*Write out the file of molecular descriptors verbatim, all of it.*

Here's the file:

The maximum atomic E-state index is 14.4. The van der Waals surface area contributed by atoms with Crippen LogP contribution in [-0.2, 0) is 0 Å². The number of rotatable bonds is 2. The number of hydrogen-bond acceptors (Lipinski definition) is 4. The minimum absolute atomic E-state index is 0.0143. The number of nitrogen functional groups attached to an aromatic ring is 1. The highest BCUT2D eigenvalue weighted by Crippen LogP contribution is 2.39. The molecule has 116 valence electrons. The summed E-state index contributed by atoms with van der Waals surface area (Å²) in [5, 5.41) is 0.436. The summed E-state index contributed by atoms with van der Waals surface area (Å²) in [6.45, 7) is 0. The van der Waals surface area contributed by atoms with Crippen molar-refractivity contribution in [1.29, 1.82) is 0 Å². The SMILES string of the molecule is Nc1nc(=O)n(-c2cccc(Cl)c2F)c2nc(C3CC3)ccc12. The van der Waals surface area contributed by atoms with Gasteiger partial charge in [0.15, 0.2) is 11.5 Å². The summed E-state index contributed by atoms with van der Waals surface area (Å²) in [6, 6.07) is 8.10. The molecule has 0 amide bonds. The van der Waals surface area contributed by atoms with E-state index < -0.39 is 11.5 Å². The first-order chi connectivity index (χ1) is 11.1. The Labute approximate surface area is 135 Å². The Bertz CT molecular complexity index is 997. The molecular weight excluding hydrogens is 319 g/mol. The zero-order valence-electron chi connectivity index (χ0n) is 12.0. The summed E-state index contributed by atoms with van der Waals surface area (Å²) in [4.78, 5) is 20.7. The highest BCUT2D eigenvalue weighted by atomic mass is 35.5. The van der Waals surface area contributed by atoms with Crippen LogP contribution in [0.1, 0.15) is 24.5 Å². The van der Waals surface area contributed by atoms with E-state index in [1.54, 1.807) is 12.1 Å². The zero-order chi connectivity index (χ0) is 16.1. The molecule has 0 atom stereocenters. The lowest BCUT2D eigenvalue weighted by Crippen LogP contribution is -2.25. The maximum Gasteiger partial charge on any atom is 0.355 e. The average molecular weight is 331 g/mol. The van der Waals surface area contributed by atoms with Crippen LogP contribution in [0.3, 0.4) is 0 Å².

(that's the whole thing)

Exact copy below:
The maximum atomic E-state index is 14.4. The van der Waals surface area contributed by atoms with Crippen LogP contribution in [-0.2, 0) is 0 Å². The number of rotatable bonds is 2. The number of hydrogen-bond acceptors (Lipinski definition) is 4. The minimum absolute atomic E-state index is 0.0143. The number of nitrogen functional groups attached to an aromatic ring is 1. The highest BCUT2D eigenvalue weighted by Crippen LogP contribution is 2.39. The molecule has 116 valence electrons. The summed E-state index contributed by atoms with van der Waals surface area (Å²) in [5, 5.41) is 0.436. The summed E-state index contributed by atoms with van der Waals surface area (Å²) in [6.45, 7) is 0. The van der Waals surface area contributed by atoms with Crippen molar-refractivity contribution in [1.29, 1.82) is 0 Å². The SMILES string of the molecule is Nc1nc(=O)n(-c2cccc(Cl)c2F)c2nc(C3CC3)ccc12. The van der Waals surface area contributed by atoms with Gasteiger partial charge in [0.15, 0.2) is 11.5 Å². The summed E-state index contributed by atoms with van der Waals surface area (Å²) in [6, 6.07) is 8.10. The molecule has 0 amide bonds. The van der Waals surface area contributed by atoms with E-state index < -0.39 is 11.5 Å². The first-order chi connectivity index (χ1) is 11.1. The Labute approximate surface area is 135 Å². The Bertz CT molecular complexity index is 997. The molecular weight excluding hydrogens is 319 g/mol. The zero-order valence-electron chi connectivity index (χ0n) is 12.0. The summed E-state index contributed by atoms with van der Waals surface area (Å²) in [4.78, 5) is 20.7. The highest BCUT2D eigenvalue weighted by atomic mass is 35.5. The van der Waals surface area contributed by atoms with Crippen LogP contribution in [0.1, 0.15) is 24.5 Å². The van der Waals surface area contributed by atoms with E-state index in [1.54, 1.807) is 12.1 Å². The zero-order chi connectivity index (χ0) is 16.1. The molecule has 0 atom stereocenters. The lowest BCUT2D eigenvalue weighted by Crippen LogP contribution is -2.25. The maximum Gasteiger partial charge on any atom is 0.355 e. The average molecular weight is 331 g/mol. The van der Waals surface area contributed by atoms with Crippen LogP contribution in [0.3, 0.4) is 0 Å².